Onstage, the band presents an unassuming dynamic at first: Dulac and Evans almost fade into the background, handling the group's acoustic instrumental work with near detachment. But that's all just as well, because when Tapling opens his mouth it's doubtful you'll be paying much attention to anything else. Tapling's pleading, quavering vocal work has a go-for-broke emotional dynamic that's impossible to ignore, and it doesn't matter if there's a microphone to amplify it. The frontman's formidable pipes easily carry across a small room all on their own. Contorting his face with feeling and hunching his tall, stocky frame forward, Tapling sings each line like it's torn directly from the gut. Vocalists don't come much more impassioned--or committed--than this. And while Tapling commands the spotlight, Dulac and Evans contribute excellent, sometimes intricate work on the banjo and guitar, lending the band's minor-key balladry its fundamental propulsive energy.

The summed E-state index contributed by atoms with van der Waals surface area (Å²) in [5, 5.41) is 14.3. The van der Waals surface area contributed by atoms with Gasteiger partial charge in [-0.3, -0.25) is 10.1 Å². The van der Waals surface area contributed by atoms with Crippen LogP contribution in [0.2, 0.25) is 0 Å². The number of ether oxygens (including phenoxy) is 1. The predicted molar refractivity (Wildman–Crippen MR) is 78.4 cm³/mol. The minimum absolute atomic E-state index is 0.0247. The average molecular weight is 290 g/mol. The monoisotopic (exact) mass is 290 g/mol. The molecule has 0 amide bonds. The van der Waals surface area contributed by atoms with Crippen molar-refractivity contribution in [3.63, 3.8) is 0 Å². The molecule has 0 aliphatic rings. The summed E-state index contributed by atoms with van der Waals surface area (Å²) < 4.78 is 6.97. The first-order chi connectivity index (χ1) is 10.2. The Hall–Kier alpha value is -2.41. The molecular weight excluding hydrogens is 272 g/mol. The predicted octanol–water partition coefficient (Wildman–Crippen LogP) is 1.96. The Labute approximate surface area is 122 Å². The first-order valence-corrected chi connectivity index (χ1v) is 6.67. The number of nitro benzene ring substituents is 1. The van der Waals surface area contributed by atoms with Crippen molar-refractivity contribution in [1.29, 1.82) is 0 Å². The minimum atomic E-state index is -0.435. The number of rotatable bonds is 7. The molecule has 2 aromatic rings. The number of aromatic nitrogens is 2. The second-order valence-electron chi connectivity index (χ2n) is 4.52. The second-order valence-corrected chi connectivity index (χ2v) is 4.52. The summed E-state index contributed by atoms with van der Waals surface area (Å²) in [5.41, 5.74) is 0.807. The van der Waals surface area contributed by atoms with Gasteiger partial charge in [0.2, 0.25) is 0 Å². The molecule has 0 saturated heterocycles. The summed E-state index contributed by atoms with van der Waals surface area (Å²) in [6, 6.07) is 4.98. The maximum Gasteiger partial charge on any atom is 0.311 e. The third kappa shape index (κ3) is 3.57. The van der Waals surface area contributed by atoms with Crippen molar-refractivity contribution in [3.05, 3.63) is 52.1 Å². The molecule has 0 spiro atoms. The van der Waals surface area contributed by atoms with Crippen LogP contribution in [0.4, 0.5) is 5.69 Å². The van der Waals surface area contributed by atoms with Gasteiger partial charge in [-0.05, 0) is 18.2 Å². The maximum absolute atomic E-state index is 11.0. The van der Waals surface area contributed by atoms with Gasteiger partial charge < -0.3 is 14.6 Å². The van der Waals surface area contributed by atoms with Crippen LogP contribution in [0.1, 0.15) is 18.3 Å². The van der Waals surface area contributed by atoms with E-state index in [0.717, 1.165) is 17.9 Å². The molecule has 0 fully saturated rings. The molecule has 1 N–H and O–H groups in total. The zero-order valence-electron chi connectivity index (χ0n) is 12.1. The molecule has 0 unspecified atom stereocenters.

The band certainly deserves the comparison to Mumford & Sons and other smash-success folkies; Tapling's voice is an eerie dead ringer for Mumford frontman Marcus Mumford. But where Mumford can seem like a blow-dried, calculated industry attempt to play into the indie folk craze, the Hand in the Ocean feels guileless and earnest. The band's melancholy lyrics come from a place of sincere youthful uncertainty and worry, and each performance from Tapling feels like a genuine act of catharsis. After a handful of dates opening for fellow local folk acts like Match By Match, the Hand in the Ocean's members have certainly proven they've got chops. With a proper album and some headlining dates, it's not unthinkable that this band could garner the following to take "post-folk" to the top of the charts.